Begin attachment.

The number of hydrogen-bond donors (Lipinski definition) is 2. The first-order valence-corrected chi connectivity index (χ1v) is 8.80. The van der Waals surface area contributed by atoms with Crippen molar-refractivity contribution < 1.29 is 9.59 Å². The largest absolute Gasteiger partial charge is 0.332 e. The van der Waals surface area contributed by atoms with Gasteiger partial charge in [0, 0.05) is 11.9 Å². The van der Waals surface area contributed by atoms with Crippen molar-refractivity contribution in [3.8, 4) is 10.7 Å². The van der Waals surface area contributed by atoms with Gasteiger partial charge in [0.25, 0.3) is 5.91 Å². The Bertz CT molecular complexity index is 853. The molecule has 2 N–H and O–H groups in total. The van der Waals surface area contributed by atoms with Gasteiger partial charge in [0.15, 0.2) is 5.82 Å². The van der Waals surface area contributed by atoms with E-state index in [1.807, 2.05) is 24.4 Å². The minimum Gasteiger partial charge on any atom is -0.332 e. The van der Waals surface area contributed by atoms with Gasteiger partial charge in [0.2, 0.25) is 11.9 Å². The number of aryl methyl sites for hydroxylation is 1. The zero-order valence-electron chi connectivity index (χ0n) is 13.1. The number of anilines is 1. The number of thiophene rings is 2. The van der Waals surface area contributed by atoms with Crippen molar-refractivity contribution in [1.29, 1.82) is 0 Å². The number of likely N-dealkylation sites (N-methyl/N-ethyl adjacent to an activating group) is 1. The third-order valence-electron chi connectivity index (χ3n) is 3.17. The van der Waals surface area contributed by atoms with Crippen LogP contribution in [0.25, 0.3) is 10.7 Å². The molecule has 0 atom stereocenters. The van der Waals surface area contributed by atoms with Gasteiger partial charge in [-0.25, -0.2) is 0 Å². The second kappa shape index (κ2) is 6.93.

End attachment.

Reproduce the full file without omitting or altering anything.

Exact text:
The number of hydrogen-bond donors (Lipinski definition) is 2. The first-order valence-corrected chi connectivity index (χ1v) is 8.80. The van der Waals surface area contributed by atoms with Crippen molar-refractivity contribution < 1.29 is 9.59 Å². The largest absolute Gasteiger partial charge is 0.332 e. The van der Waals surface area contributed by atoms with Gasteiger partial charge in [0, 0.05) is 11.9 Å². The van der Waals surface area contributed by atoms with Crippen molar-refractivity contribution in [3.8, 4) is 10.7 Å². The van der Waals surface area contributed by atoms with Gasteiger partial charge in [0.25, 0.3) is 5.91 Å². The Bertz CT molecular complexity index is 853. The molecule has 2 N–H and O–H groups in total. The van der Waals surface area contributed by atoms with Gasteiger partial charge in [0.15, 0.2) is 5.82 Å². The van der Waals surface area contributed by atoms with E-state index in [1.807, 2.05) is 24.4 Å². The minimum Gasteiger partial charge on any atom is -0.332 e. The van der Waals surface area contributed by atoms with Gasteiger partial charge in [0.2, 0.25) is 11.9 Å². The number of aryl methyl sites for hydroxylation is 1. The zero-order valence-electron chi connectivity index (χ0n) is 13.1. The number of anilines is 1. The number of thiophene rings is 2. The van der Waals surface area contributed by atoms with Crippen molar-refractivity contribution in [1.29, 1.82) is 0 Å². The number of likely N-dealkylation sites (N-methyl/N-ethyl adjacent to an activating group) is 1. The third-order valence-electron chi connectivity index (χ3n) is 3.17. The van der Waals surface area contributed by atoms with Crippen LogP contribution in [0.25, 0.3) is 10.7 Å². The molecule has 0 atom stereocenters. The van der Waals surface area contributed by atoms with Gasteiger partial charge in [-0.25, -0.2) is 0 Å². The second kappa shape index (κ2) is 6.93.